Procol Harum

the Pale

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Procol Harum's NME coverage ...

8 + 29 January; 5 + 19 February; 4 + 25 March 1972

These excerpts from New Musical Express, kindly selected for 'Beyond the Pale' by Yan Friis, show a bit of a skirmish in the letters page, more UK touring, and the re-release of early albums and singles.

 NME, January 8, 1972

Front page headlines:

FAMILY, AIR, MAC DATES (with pics of Roger Chapman, Danny Kirwan and Kristina & Way (of Curved Air) and story)

Elvis in Paris, so they say








PROCOL TOUR (with story):

Procol Harum make one of their rare excursions on to the British concert circuit later this month when they play Manchester Free Trade Hall (18), Birmingham Town Hall (19), Newcastle City Hall (21), Bristol Colston Hall (23), Portsmouth Guildhall (24) and Sheffield City Hall (25). Dates in Scotland in early February have still to be announced.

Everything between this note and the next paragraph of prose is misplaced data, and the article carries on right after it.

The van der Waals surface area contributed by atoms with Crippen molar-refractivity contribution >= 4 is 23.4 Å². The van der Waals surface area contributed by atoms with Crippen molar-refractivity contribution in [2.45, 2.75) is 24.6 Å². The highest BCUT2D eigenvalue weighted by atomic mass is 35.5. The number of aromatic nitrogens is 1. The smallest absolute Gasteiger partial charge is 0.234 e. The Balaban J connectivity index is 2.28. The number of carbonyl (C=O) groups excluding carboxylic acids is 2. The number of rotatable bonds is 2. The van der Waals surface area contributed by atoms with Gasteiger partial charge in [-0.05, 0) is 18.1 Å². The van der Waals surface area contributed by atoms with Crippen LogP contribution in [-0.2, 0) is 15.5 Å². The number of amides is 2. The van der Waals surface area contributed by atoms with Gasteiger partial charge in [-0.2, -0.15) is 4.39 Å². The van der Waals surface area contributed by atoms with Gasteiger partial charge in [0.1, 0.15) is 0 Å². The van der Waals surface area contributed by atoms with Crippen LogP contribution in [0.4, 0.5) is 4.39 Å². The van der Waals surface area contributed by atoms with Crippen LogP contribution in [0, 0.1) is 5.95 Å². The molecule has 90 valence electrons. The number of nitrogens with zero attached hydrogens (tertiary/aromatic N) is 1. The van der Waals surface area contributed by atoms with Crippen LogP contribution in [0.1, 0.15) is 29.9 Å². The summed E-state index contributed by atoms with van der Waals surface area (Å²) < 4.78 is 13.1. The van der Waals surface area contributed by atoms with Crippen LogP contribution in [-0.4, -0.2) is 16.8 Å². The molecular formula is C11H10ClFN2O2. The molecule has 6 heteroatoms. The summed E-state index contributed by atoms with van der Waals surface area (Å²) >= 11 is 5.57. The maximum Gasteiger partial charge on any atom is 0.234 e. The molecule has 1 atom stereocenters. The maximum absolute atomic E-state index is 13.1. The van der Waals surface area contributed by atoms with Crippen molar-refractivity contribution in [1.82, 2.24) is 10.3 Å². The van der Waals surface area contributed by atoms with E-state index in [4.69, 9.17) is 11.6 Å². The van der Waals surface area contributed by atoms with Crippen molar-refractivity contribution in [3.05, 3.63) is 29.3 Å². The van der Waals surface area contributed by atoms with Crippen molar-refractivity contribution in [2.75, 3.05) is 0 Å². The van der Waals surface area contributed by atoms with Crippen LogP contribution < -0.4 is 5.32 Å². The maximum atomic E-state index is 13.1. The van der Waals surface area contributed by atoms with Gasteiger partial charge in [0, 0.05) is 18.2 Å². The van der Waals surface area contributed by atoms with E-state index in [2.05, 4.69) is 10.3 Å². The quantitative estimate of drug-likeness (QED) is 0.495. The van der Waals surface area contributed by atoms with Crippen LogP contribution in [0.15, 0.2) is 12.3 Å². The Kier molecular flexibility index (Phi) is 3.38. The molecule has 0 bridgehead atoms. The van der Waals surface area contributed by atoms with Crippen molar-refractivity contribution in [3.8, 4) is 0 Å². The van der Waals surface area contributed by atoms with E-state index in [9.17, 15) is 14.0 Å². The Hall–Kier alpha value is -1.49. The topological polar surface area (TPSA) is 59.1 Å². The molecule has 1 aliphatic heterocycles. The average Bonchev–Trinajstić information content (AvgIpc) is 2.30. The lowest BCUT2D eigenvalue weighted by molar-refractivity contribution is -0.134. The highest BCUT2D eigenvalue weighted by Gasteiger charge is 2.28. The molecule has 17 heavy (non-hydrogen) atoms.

(The two first dates are confirmed in the Who’s Where column next week. But none of the concerts gets a review in the NME. As usual.)

News pages:


Negotiations are under way for Procol Harum to film a British television special, for spring screening, with a full symphony orchestra and choir. Plans for the special have been inspired by Procol’s new album, as yet untitled, which was recorded during the outfit’s last tour of North America. It features Harum with the 46-piece Edmonton Symphony Orchestra and the 24-piece De Camera Singers. The group’s Gary Brooker wrote all the arrangements for the LP, which includes adaptions of some of Harum’s earlier material as well as newer songs …

NME Top 5: